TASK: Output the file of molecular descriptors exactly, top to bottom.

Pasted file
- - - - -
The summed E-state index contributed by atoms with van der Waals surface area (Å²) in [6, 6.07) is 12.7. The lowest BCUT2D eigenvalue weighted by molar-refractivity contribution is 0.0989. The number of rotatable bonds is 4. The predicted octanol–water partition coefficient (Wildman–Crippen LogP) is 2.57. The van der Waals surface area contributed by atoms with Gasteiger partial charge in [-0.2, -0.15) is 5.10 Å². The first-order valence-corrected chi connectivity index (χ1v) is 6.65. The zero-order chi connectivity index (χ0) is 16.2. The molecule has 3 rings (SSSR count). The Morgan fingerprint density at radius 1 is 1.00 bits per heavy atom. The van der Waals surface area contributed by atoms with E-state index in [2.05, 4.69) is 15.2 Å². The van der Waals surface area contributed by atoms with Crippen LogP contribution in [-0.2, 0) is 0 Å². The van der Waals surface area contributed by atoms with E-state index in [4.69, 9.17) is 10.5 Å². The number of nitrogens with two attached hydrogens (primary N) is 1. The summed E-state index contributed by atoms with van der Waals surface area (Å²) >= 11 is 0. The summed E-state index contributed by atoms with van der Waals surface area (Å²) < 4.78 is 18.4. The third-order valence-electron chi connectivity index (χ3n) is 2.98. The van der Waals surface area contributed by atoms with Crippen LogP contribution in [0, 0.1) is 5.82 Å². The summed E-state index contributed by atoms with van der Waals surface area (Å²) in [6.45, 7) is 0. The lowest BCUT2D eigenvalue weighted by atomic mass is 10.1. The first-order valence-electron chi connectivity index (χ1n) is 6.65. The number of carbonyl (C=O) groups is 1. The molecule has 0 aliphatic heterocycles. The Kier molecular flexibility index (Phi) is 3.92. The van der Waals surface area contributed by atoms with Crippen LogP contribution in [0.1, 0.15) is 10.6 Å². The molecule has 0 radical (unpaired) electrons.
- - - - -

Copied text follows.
The summed E-state index contributed by atoms with van der Waals surface area (Å²) in [6, 6.07) is 12.7. The lowest BCUT2D eigenvalue weighted by molar-refractivity contribution is 0.0989. The number of rotatable bonds is 4. The predicted octanol–water partition coefficient (Wildman–Crippen LogP) is 2.57. The van der Waals surface area contributed by atoms with Gasteiger partial charge in [-0.2, -0.15) is 5.10 Å². The first-order valence-corrected chi connectivity index (χ1v) is 6.65. The zero-order chi connectivity index (χ0) is 16.2. The molecule has 3 rings (SSSR count). The Morgan fingerprint density at radius 1 is 1.00 bits per heavy atom. The van der Waals surface area contributed by atoms with E-state index in [2.05, 4.69) is 15.2 Å². The van der Waals surface area contributed by atoms with Crippen LogP contribution in [-0.2, 0) is 0 Å². The van der Waals surface area contributed by atoms with E-state index in [4.69, 9.17) is 10.5 Å². The number of nitrogens with two attached hydrogens (primary N) is 1. The summed E-state index contributed by atoms with van der Waals surface area (Å²) >= 11 is 0. The summed E-state index contributed by atoms with van der Waals surface area (Å²) < 4.78 is 18.4. The third-order valence-electron chi connectivity index (χ3n) is 2.98. The van der Waals surface area contributed by atoms with Crippen LogP contribution in [0, 0.1) is 5.82 Å². The summed E-state index contributed by atoms with van der Waals surface area (Å²) in [6.45, 7) is 0. The lowest BCUT2D eigenvalue weighted by atomic mass is 10.1. The first-order valence-electron chi connectivity index (χ1n) is 6.65. The number of carbonyl (C=O) groups is 1. The molecule has 0 aliphatic heterocycles. The Kier molecular flexibility index (Phi) is 3.92. The van der Waals surface area contributed by atoms with Crippen LogP contribution in [0.1, 0.15) is 10.6 Å². The molecule has 0 radical (unpaired) electrons.